We may get some insight on this question from the RADICALS-HD study on hormone duration. The study randomized patients to radiotherapy alone, radiotherapy plus six months hormone therapy or radiotherapy plus two years hormone therapy and we will hear about the pN1 subset probably end of this year at [inaudible 00:06:35].

Ahlgren and colleagues looked at chemotherapy in high risk patients. This is the SPCG-12 study randomized 459 patients, including 12% pN1 patients after prostatectomy to six cycles of docetaxel or surveillance. Median follow up was 57 months, no improvement in biochemical recurrence free survival, which was defined as rising PSA above .5 was demonstrated and the lack of combination of docetaxel to ADT in this trial and the inclusion of patients not classically considered as very high risk for relapse may explain these negative findings.

While we just heard about data on new hormonal agents in the cN1 setting, we don't have data on that yet for the pN1 setting. There's a DASL-HICAP trial and the 1801, which is currently recruiting a randomized international trial of adding darolutamide to ADT and definitive or salvage radiation in very high risk prostate cancer and this study will include a stratification on clinical or pathological pelvic lymph node involvement.

Furthermore, in this setting, there's the NRG-GU008 innovate study. What's unique about the study is it is focusing on only pN1 disease, pathologically node, positive prostate cancer patients at the time of radical prostatectomy and currently having a detectable PSAR randomized to radiotherapy plus ADT two years versus radiotherapy plus ADT plus apalutamide for two years.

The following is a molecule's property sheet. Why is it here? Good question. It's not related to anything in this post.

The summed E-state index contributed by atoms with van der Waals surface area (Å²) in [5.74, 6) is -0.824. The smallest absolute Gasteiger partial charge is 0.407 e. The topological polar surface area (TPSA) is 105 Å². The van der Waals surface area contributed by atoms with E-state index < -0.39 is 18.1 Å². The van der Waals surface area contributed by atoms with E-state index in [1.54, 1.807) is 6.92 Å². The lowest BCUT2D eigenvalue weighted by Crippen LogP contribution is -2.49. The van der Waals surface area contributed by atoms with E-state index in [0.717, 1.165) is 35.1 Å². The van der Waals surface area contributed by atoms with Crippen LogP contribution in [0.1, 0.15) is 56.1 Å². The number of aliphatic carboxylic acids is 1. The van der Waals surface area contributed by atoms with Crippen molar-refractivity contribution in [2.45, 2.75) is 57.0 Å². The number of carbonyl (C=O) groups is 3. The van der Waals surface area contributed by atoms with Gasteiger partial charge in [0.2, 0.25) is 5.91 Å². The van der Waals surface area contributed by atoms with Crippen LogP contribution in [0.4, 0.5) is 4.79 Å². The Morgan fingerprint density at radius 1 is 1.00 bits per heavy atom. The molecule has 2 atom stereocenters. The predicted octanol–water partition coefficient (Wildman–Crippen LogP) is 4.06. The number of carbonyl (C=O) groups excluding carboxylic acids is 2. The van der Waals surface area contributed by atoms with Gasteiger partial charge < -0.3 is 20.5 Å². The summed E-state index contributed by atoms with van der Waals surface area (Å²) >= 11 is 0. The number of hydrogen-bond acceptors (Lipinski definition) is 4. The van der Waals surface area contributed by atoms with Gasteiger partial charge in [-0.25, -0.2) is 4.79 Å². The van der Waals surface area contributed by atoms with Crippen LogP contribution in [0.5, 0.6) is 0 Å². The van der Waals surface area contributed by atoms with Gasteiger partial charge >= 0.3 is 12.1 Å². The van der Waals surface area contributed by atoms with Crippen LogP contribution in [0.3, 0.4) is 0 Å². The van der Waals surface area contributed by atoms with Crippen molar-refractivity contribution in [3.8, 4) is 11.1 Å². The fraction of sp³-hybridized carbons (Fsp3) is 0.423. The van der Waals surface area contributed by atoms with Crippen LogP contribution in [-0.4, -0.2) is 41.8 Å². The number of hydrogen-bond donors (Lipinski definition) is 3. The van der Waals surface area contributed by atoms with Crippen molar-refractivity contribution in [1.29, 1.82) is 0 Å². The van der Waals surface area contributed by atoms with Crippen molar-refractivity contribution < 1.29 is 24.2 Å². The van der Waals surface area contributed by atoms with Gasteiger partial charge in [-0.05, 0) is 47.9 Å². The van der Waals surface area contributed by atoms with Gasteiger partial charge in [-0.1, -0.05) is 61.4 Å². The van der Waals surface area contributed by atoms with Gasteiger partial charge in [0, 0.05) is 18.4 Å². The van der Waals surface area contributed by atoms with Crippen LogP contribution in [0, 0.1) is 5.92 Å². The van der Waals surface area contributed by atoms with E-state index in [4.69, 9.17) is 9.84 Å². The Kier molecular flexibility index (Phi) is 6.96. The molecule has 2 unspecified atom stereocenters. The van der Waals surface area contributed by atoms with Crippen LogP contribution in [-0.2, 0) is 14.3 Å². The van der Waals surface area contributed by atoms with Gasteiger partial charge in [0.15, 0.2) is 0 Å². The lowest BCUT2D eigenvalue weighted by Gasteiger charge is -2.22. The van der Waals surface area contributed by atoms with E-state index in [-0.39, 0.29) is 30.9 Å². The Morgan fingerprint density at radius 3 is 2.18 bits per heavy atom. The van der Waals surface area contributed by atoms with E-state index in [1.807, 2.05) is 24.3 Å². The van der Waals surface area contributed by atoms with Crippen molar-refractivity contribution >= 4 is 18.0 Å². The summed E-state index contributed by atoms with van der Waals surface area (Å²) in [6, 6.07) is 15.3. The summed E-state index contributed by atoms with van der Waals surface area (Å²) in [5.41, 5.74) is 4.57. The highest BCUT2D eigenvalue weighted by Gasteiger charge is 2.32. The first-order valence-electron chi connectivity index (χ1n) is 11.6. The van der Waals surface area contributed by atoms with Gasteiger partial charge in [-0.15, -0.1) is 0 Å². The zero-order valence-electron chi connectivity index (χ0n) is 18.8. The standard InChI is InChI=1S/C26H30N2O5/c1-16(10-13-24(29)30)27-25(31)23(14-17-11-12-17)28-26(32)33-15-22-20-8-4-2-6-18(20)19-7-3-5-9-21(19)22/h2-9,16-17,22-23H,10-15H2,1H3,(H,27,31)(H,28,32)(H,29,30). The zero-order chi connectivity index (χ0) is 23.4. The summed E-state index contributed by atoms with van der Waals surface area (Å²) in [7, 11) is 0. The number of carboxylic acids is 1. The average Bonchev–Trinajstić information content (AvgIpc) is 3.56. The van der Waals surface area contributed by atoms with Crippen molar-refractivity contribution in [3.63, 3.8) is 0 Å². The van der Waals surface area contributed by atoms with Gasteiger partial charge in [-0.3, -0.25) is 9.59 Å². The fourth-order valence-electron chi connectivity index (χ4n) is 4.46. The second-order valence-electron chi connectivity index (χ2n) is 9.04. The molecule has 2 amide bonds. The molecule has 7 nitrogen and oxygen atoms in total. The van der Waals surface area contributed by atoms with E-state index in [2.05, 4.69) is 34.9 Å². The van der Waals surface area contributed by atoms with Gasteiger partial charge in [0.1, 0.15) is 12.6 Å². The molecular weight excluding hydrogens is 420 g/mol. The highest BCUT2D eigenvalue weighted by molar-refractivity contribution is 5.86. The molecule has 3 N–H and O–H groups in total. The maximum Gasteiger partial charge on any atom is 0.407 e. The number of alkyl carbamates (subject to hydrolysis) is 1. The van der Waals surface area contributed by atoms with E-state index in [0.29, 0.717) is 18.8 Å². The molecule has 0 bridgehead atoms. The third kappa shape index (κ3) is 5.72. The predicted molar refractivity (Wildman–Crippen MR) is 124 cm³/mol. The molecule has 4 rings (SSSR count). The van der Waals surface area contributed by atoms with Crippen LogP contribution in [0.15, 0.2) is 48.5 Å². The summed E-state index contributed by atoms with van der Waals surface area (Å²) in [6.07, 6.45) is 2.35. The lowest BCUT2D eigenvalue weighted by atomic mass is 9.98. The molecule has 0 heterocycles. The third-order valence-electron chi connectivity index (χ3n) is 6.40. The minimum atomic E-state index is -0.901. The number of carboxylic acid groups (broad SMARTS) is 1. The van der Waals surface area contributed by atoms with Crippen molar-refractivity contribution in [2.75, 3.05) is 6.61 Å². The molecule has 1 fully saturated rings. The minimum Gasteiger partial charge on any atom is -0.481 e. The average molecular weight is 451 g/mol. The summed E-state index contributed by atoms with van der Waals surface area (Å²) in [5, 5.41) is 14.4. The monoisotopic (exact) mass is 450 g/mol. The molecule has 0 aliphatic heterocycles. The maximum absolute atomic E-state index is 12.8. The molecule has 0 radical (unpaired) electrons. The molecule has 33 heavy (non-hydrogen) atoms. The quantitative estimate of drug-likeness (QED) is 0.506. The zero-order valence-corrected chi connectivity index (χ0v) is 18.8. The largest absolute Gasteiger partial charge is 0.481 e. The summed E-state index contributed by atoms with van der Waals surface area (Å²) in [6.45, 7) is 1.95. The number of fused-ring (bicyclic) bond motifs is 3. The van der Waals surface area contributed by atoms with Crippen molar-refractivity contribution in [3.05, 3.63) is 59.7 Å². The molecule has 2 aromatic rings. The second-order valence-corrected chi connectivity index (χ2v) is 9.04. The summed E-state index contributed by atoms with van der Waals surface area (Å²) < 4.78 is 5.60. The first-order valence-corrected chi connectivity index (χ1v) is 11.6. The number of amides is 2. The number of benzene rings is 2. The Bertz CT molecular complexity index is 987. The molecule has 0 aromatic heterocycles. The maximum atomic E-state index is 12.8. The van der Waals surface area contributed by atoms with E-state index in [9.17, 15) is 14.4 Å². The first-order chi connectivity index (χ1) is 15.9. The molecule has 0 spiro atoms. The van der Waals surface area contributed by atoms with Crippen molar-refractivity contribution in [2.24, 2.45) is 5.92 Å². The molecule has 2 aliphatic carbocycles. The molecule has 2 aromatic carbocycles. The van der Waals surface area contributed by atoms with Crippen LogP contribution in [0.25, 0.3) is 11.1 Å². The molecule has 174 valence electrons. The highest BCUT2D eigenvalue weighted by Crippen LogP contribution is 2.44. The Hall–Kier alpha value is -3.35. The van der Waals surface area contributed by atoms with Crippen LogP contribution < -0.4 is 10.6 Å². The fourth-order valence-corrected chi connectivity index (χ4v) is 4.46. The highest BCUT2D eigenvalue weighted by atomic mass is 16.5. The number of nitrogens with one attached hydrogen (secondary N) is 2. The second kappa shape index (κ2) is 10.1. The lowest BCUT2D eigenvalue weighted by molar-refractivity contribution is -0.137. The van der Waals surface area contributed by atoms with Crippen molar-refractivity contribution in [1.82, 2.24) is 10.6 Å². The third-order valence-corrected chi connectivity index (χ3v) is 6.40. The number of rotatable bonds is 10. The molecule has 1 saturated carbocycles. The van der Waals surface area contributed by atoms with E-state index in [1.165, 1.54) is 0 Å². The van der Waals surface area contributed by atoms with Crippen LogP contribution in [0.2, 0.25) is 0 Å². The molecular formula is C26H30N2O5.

I would like to summarize using this systematic review on management of pN1 patients, which we performed within the EAU [inaudible 00:08:34] prostate cancer working group. It includes 26 studies with more than 12,500 men. 10 year biochemical recurrence free survival ranged from 28% to 56% and cancer specific survival from 72 to 98%. While the majority of men with pN1 disease experienced biochemical recurrence after surgery, long term disease free survival has been reported in selected patients. We saw that the use of adjuvant radiotherapy with, or without ADT was shown to improve survival in men with locally advanced disease and a higher number of positive lymph nodes. Risk stratification, according to pathological Gleason score, number of positive nodes and pathological stage is key for selection of the optimal postoperative therapy. The uncertainty regarding the optimal management of pN1 disease is reflected in the guidelines as seen here for the EAU guidelines, which list observation, adjuvant ADT and radiotherapy plus ADT as management options with the strengths rating of weak. Thank you.

email news signup